That any of you has failed to become possessed of significant knowledge here, I cannot believe. Surely you have met a variety of experience, fields of interest, places, times, people, problems and ideas — a whole range of subjects about weld you be not know, or knew very little when you entered here for years ago. Surely you know a good deal about these subjects now. This must be true for both honors and non-honors students. Certainly, too you have all gained strength in those abilities which the “red book” states are special aims of Harvard education — increased capacity for thought, for discrimination and for evaluation. You have also — most of you — been helped forward to the next stage in your careers in or out of the University, though this will not be immediately evident in all cases. And it is to be hoped that as you have gone along, you have found great personal enjoyment in your years in Cambridge. It is a special hope of mine for you that a lively memory of them will remain with you as a valued possession throughout your lives. But the critics agree there is something more than all of this to be expected of an education in Harvard College.
At a crucial point in its argument the “red book” says, “It is impossible to escape the realization that our society rests on common beliefs and that a major task of education is to perpetuate them.” Unfortunately, it does not adequately define these beliefs, but what much undergraduate criticism of Harvard college seems to me quite properly to be saying is that it is not enough simply to know about beliefs — one must also believe these Some of you have expressed in writing the view that your years in college have been a lackluster period. There have been many commentators outside at work helping to foster the notion. Certainly, the mass excitement experienced in periods of war and depression has been lacking. But this — fortunately (it is to be hoped) — is not what is meant. It is rather the absence of identified and valued goals which provoke energetic forward thrust in individuals.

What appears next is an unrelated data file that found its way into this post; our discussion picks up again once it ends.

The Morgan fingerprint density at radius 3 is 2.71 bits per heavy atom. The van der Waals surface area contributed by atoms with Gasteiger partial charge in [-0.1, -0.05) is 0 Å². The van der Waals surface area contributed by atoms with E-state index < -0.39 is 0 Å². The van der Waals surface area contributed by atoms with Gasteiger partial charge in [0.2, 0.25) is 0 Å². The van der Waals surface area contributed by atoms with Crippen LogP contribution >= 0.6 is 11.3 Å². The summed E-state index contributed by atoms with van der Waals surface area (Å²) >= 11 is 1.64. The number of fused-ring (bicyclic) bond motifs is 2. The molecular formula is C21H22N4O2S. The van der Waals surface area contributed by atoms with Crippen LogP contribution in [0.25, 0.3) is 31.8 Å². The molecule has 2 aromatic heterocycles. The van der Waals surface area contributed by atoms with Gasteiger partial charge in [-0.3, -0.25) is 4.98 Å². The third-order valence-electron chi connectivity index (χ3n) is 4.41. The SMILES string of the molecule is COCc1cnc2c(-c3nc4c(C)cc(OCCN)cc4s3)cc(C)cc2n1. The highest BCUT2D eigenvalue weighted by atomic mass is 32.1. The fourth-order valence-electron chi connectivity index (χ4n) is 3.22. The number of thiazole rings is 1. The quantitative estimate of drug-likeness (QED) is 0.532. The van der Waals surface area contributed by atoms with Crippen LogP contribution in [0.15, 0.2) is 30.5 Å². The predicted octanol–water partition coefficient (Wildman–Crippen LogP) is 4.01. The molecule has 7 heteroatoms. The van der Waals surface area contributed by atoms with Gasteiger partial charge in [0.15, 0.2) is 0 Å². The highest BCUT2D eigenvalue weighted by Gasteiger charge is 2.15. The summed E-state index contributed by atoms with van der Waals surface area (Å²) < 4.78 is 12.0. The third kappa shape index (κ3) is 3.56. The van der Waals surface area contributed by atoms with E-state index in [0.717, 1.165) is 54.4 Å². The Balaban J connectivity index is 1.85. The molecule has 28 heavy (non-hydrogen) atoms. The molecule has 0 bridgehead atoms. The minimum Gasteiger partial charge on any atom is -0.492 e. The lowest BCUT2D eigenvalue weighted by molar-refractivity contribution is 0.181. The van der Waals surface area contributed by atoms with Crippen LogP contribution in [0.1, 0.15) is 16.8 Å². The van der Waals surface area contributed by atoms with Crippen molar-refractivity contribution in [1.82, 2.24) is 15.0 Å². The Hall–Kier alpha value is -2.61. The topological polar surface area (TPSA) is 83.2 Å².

It seems to me, too, that such a deficiency has existed during these years — though not only during these years. On the other hand, if it has, it has not been peculiar to colleges nor confined within them. Much as we who spend our lives in colleges dislike to concede that they are less apt to shape the intellectual conditions of a time than to be shaped by them, in this instance the latter appears clearly to have been the case. To many, not just the colleges, but the whole western world has for some time seemed to be adrift with little sense of purposeful direction, lacking deeply held conviction, wandering along with no more stirring thought in the minds of most men than desire for diversion, personal comfort and safety.
There has been a deficiency of passion and of concern. Barricades have had little appeal. Few have been eager to participate actively in good works. Near the end of your years here the call to picket on behalf of unsegregated lunch counters in the South presented to some of you an opportunity to become activists and thus to escape from the sense that you were not doing what you should. But on the whole, there have been only very faint evidences now and then, of direction and purpose, and, as a consequence, very little desire or effort, inside or outside colleges, to change the world, in recent years the aim of most has been simply to get on in the world as it is. We have preferred to remain quiet and inconspicuous, perhaps to emerge for a moment now and then far a jovial or supercilious sally, but as a rule never to stray very far: from benign detachment.